India and the European Union announced a breakthrough in their free trade talks on Friday. European Commission President Jose Manuel Barroso said the free trade agreement (FTA) could be signed in 2011, after a meeting with Indian Prime Minister Manmohan Singh at the 11th EU-India summit in Brussels on Friday.

As Singh met Barroso and European Council chief Herman Van Rompuy, at stake was the fate of the free trade talk that has been going on since 2007 and a putative $40 billion jump in bilateral trade if and when the FTA comes into effect.

The long road to FTA has been besmirched by various stumbling blocks and the prospect of the FTA looked bleak in June this year when Indian officials suggested that talks had got into serious problems.

However, fast-paced talks over the last two months have resolved almost all issues coming in the way of the FTA. The major points of contention have been differences over intellectual property rights, environmental issues and issues related to human rights.

Though India still harbors reservations about the interpretations of the intellectual property rights and their specific use in the case of the export of generic drugs, India officials have said an eventual deal would be possible by early next year. The FTA will result in bilateral trade growing from $90 billion currently to over $130 billion. The European Union is currently India's largest trade partner.

POTENTIAL

India, one of the world's fastest-growing major economies, is a country of enormous interest for European exporters who see a vast potential in sectors like automobiles and luxury goods. Its rapidly growing middle-class, political stability and scorching pace of growth have added to the attractiveness of the country.

Although it (India) is far from the closed market that it was twenty years ago, India still also maintains substantial tariff and non-tariff barriers that hinder trade with the EU. The EU and India hope to increase their trade in both goods and services through the Free Trade Agreement (FTA) negotiations that they launched in 2007, the European Commission says.

Trade with the EU, which is India's largest trading partner, accounts for 20 percent of Indian trade. India, on the other hand, accounts for only 1.8 percent of the bloc's total trade. Also, currently India attracts a meager 0.3 percent of foreign direct investment (FDI) from the European Union.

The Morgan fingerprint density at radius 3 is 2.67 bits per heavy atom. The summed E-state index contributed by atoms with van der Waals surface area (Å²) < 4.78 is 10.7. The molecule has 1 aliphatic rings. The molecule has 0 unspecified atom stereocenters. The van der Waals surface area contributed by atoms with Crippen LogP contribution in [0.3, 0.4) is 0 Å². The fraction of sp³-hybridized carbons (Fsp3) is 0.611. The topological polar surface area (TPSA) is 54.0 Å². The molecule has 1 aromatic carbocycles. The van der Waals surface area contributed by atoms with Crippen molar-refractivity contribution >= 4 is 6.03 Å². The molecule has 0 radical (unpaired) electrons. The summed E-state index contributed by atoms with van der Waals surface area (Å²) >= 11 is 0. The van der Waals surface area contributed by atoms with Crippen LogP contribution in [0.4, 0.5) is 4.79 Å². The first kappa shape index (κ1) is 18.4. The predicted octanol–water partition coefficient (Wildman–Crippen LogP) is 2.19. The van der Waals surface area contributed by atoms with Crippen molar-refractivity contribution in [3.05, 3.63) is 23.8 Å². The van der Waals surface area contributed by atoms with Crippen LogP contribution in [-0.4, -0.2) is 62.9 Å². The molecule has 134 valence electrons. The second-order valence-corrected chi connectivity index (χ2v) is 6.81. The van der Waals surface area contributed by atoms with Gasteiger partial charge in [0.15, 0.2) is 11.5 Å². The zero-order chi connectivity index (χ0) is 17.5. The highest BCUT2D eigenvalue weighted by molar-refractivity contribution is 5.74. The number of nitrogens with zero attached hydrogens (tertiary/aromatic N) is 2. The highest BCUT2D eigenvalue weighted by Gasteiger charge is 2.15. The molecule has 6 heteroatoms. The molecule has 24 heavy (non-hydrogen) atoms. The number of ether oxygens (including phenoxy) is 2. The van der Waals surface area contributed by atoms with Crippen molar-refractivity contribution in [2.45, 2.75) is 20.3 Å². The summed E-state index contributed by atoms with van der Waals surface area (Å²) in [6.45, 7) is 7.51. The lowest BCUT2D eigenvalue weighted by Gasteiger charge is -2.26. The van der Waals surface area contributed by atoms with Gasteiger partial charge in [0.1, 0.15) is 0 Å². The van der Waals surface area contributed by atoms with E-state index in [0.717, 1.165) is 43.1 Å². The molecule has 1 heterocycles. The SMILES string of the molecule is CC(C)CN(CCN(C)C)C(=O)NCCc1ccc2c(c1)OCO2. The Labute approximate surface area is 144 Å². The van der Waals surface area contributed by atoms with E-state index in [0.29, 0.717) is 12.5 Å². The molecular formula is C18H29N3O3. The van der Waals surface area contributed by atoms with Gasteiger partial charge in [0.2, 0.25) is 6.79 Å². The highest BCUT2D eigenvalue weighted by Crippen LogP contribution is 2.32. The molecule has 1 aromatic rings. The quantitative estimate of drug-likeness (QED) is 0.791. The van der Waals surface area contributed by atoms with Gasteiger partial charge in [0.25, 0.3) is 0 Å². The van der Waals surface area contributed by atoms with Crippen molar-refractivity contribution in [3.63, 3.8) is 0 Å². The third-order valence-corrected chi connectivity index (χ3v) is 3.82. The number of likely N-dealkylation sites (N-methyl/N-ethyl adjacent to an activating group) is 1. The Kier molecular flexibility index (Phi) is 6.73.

The European Commission notes that EU-India trade has grown impressively and doubled from 28.6 billion in 2003 to over €55 billion as of 2007. However, the Commission notes that India's trade regime and regulatory environment still remain comparatively restrictive. In addition to tariff barriers to imports, India also imposes a number of non-tariff barriers in the form of quantitative restrictions, import licensing, mandatory testing and certification for a large number of products, as well as complicated and lengthy customs procedures.

India became one of the EU's strategic partners in 2004 and a EU-India Joint Action Plan crafted in 2005 was revised in 2008, aiming to realize the full potential of this partnership in key areas of interest to India and the EU.

DISAGREEMENT

While the EU insists on India sprucing up the fight against global warming and addressing issues of child labor, India has been concerned over EU's demands related to intellectual property rights. India had consistently made it clear it would not accept commitments on the Trade-Related Aspect of Intellectual Property (TRIPS) as demanded by the EU. New Delhi refuses to undertake any commitment that will force changes in its domestic legislation.

The issue had come into focus two years ago when an Indian generic drug shipment to Latin America was seized in the Netherlands on grounds of violation of European patent laws. However, India had insisted that the shipments complied with international norms and lodged a complaint with the World Trade Organization.

Agencies have reported from Brussels that both sides have made substantial progress in resolving outstanding disagreements, though Indian officials had underscored the difficult nature of the task at hand.

“… there is challenging task ahead of us. We are ready for intense engagement to ensure early conclusion of negotiations. The issues remaining of the table are complex but if we are able to resolve them to the mutual satisfaction of the two sides, it will enrich the trade deal,” India’s Chief Negotiator P K Chaudhury was quoted by India Info Line as saying.